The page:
I believe Mitra poses a threat to public schools in the same way homeschoolers do, so after hearing him speak, I will take any headlines against him with a grain of salt! And I also believe he may have just been speaking of a more natural way of learning spelling than tests/quizzes, INCLUDING use of the computer and/or mobile phones. :-)
Do you know how often my spellcheck screws up my sentences? I will write pencil and they change it to penis. I catch it but its becuase I can spell lol, can you imagine if they didnt know how to spell? I feel bad for the tech generation, not for my son though since he will be learning spelling lol.
by BoobahAugust 5, 2013 at 7:10 AMWhat about when they want to apply for a job, write a resume, a speech, an article, or just not sound ignorant when they talk? Even an email in a professional situation requires spelling and grammar - and my computer and iPad constantly misspells things.
I totally agree. I had a feeling they were portraying him a bit incompletely. I also watched his TED talk about the Hole in the Wall.
I do believe kids need to know how to spell, and it is one curriculum that we buy. But I also know that my kids will pick up much of their spelling through their reading and writing. IMO the schools are testing it too much and going about the process in a cumbersome way. They would (in early elementary) take 20 minutes to practice writing their spelling words at school and then send home a spelling assignment for homework. Then in 3rd grade, spelling would become its own class; 40 whole minutes of spelling each day is just too much.
So I agree with his assessment in too much emphasis. BUT the kids are not learning spelling by writing as much anymore because they do shorten everything to the "cryptic" texting language. They will need to learn properly in order to write resumes, college papers, fill out medical paperwork, etc. It is so important lest they be judged by the generations above, kwim?
August 5, 2013 at 7:24 AM
Spelling and grammar have long since left the schools - in my area anyways. Hell, I remember back in 2002, talking to my oldest childs school about why they no longer had spelling - she said, the districts stance was there was auto-correct. She also explained how it wasn't just spelling. There was no more handwriting because of technology. There was no more cursive - because so one needs it. No more math drills because it doesn't encourage analytical thinking. History and Science were no longer taught in the grade levels - because it takes time away from Reading and Math. Oh my gosh, there were more but I forget them all. I just remember walking out of there shocked.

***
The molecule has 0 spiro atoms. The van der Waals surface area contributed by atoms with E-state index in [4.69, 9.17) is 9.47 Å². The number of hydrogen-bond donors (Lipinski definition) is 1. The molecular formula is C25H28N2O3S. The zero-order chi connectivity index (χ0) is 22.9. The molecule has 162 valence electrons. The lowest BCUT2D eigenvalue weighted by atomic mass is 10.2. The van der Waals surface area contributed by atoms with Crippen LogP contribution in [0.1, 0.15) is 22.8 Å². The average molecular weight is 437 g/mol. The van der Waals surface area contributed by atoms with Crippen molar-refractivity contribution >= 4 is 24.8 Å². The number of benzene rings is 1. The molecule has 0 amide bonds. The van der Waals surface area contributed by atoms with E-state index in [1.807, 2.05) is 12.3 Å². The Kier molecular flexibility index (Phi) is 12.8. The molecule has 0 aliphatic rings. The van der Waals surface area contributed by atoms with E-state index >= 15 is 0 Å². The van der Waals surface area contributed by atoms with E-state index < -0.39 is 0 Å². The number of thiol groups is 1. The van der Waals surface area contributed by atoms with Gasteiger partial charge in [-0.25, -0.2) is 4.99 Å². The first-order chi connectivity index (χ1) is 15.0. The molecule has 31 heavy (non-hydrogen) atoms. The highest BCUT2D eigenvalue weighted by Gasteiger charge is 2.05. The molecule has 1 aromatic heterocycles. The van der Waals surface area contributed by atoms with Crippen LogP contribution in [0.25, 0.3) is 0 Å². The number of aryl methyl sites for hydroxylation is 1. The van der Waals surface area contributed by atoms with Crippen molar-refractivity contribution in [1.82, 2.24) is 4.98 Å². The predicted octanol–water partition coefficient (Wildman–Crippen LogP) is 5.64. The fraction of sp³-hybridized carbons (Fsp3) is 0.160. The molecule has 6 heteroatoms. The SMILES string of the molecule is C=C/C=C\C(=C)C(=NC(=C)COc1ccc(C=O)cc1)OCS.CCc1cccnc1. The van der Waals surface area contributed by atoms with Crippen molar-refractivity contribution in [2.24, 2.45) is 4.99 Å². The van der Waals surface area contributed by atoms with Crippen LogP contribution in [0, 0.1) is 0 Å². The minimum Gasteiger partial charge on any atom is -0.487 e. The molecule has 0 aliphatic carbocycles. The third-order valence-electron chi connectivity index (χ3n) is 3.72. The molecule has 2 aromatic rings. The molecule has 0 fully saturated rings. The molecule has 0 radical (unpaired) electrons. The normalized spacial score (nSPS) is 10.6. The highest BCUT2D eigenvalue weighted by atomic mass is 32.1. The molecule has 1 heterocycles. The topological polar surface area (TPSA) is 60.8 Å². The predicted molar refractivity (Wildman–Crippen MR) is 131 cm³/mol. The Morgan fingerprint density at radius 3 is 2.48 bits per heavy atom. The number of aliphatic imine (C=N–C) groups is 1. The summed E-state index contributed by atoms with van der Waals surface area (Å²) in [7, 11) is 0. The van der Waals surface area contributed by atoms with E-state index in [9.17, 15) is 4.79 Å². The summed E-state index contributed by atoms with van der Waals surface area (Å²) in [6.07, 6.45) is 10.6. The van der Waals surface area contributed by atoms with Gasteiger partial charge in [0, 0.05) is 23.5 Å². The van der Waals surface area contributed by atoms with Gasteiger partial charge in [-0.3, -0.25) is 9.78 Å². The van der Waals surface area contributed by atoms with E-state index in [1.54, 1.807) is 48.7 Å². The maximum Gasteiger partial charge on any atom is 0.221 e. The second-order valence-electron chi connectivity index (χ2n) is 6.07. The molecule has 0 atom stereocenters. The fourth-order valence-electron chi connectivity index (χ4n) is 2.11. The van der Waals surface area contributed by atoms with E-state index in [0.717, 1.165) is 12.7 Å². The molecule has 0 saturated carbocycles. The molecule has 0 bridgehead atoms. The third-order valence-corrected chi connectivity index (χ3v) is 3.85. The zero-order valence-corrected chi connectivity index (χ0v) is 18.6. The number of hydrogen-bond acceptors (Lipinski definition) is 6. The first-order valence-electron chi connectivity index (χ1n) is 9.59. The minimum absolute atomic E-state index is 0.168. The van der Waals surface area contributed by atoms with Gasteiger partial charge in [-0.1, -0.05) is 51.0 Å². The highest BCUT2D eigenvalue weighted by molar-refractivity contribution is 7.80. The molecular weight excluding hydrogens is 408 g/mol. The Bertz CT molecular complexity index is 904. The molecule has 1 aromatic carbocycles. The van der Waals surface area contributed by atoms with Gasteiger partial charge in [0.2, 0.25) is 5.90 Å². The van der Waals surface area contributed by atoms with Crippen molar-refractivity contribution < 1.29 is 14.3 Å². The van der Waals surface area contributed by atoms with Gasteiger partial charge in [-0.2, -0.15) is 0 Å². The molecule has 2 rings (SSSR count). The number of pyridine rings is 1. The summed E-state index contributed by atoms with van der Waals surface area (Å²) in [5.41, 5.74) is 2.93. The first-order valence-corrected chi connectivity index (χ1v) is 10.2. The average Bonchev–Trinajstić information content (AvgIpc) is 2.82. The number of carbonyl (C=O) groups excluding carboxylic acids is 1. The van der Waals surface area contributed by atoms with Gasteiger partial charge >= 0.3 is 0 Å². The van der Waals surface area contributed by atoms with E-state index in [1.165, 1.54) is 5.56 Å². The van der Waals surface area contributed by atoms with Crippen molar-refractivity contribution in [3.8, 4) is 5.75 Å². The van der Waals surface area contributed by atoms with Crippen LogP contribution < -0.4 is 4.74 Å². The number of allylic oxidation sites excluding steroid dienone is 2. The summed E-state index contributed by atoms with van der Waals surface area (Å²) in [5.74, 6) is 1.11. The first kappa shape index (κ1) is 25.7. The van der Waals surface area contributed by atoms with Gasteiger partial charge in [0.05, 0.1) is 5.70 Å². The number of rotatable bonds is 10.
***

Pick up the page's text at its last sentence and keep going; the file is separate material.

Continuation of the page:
I have read a lot of old articles about this. In fact, newer articles on the topic, seem to express common consensus that they realize only NOW that these are required skills. However, a common problem is that most teachers trained to teach some of them (like grammar), are long gone.
Spelling and grammar have long since left the schools - in my area anyways.
I have read a lot of old articles about this. In fact, newer articles on the topic, seem to express common consensus that they realize only NOW that these are required skills. However, a common problem is that most teachers trained to teach it, are long gone.
Trust me, Pitt teaches us how to teach grammar and spelling. If we do not pass our grammar class and our core content class with a B+ or above, they do not let us take the PRAXIS. So they are trained to teach it whether they do it or not is another thing altogether.
Interesting. On the radio, the other day, they were saying how some companies were starting to fine their employees for grammar and spelling errors in correspondances. With social media, and thinks like (I believe) Reddit, people can too easily blast a company over those sorts of things, and it makes the company look bad and lose business. They were also talking about how the younger generatio (in their instance they were referring to youger 20s) find getting a message across in less than 140 characters is to the point and find "proper grammar" to be rambling on. The older work force generation feels the complete oppoite. I was able to hear everything they were talking about on it, but I found that interesting too. Honestly...I'm all for it... In a work place setting, its not that difficult to hit spell check or grammar check, read through it once more for good measure, and then send it. If kids aren't learning these skills though, the there would be a issue...